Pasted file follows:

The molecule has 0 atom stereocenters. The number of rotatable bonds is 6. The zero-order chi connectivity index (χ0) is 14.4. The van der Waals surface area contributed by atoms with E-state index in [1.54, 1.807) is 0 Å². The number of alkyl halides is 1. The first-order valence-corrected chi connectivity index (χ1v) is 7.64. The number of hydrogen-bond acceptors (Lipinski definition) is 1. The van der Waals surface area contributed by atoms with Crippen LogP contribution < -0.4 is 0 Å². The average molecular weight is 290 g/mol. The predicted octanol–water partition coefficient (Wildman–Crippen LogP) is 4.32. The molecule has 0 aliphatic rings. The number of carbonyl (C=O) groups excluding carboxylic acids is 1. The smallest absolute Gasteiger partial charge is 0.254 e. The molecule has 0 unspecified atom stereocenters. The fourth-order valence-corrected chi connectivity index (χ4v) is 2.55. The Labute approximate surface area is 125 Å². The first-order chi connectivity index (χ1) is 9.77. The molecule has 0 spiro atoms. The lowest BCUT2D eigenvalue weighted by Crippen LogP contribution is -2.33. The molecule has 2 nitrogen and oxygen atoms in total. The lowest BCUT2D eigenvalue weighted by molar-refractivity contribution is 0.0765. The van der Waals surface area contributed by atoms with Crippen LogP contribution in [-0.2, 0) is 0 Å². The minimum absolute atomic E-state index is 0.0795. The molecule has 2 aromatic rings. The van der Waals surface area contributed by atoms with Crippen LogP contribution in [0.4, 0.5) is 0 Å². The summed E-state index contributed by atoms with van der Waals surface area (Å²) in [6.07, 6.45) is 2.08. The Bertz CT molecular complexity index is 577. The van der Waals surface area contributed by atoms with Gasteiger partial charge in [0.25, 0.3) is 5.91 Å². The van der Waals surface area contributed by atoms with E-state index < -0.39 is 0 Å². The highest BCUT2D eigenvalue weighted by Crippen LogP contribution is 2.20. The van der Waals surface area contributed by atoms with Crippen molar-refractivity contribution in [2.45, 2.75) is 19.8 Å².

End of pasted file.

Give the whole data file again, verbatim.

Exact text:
The molecule has 0 atom stereocenters. The number of rotatable bonds is 6. The zero-order chi connectivity index (χ0) is 14.4. The van der Waals surface area contributed by atoms with E-state index in [1.54, 1.807) is 0 Å². The number of alkyl halides is 1. The first-order valence-corrected chi connectivity index (χ1v) is 7.64. The number of hydrogen-bond acceptors (Lipinski definition) is 1. The van der Waals surface area contributed by atoms with Crippen LogP contribution < -0.4 is 0 Å². The average molecular weight is 290 g/mol. The predicted octanol–water partition coefficient (Wildman–Crippen LogP) is 4.32. The molecule has 0 aliphatic rings. The number of carbonyl (C=O) groups excluding carboxylic acids is 1. The smallest absolute Gasteiger partial charge is 0.254 e. The molecule has 0 unspecified atom stereocenters. The fourth-order valence-corrected chi connectivity index (χ4v) is 2.55. The Labute approximate surface area is 125 Å². The first-order chi connectivity index (χ1) is 9.77. The molecule has 0 spiro atoms. The lowest BCUT2D eigenvalue weighted by Crippen LogP contribution is -2.33. The molecule has 2 nitrogen and oxygen atoms in total. The lowest BCUT2D eigenvalue weighted by molar-refractivity contribution is 0.0765. The van der Waals surface area contributed by atoms with Crippen LogP contribution in [-0.2, 0) is 0 Å². The minimum absolute atomic E-state index is 0.0795. The molecule has 2 aromatic rings. The van der Waals surface area contributed by atoms with Crippen LogP contribution in [0.4, 0.5) is 0 Å². The summed E-state index contributed by atoms with van der Waals surface area (Å²) in [6.07, 6.45) is 2.08. The Bertz CT molecular complexity index is 577. The van der Waals surface area contributed by atoms with Gasteiger partial charge in [0.25, 0.3) is 5.91 Å². The van der Waals surface area contributed by atoms with E-state index < -0.39 is 0 Å². The highest BCUT2D eigenvalue weighted by Crippen LogP contribution is 2.20. The van der Waals surface area contributed by atoms with Crippen molar-refractivity contribution in [2.45, 2.75) is 19.8 Å².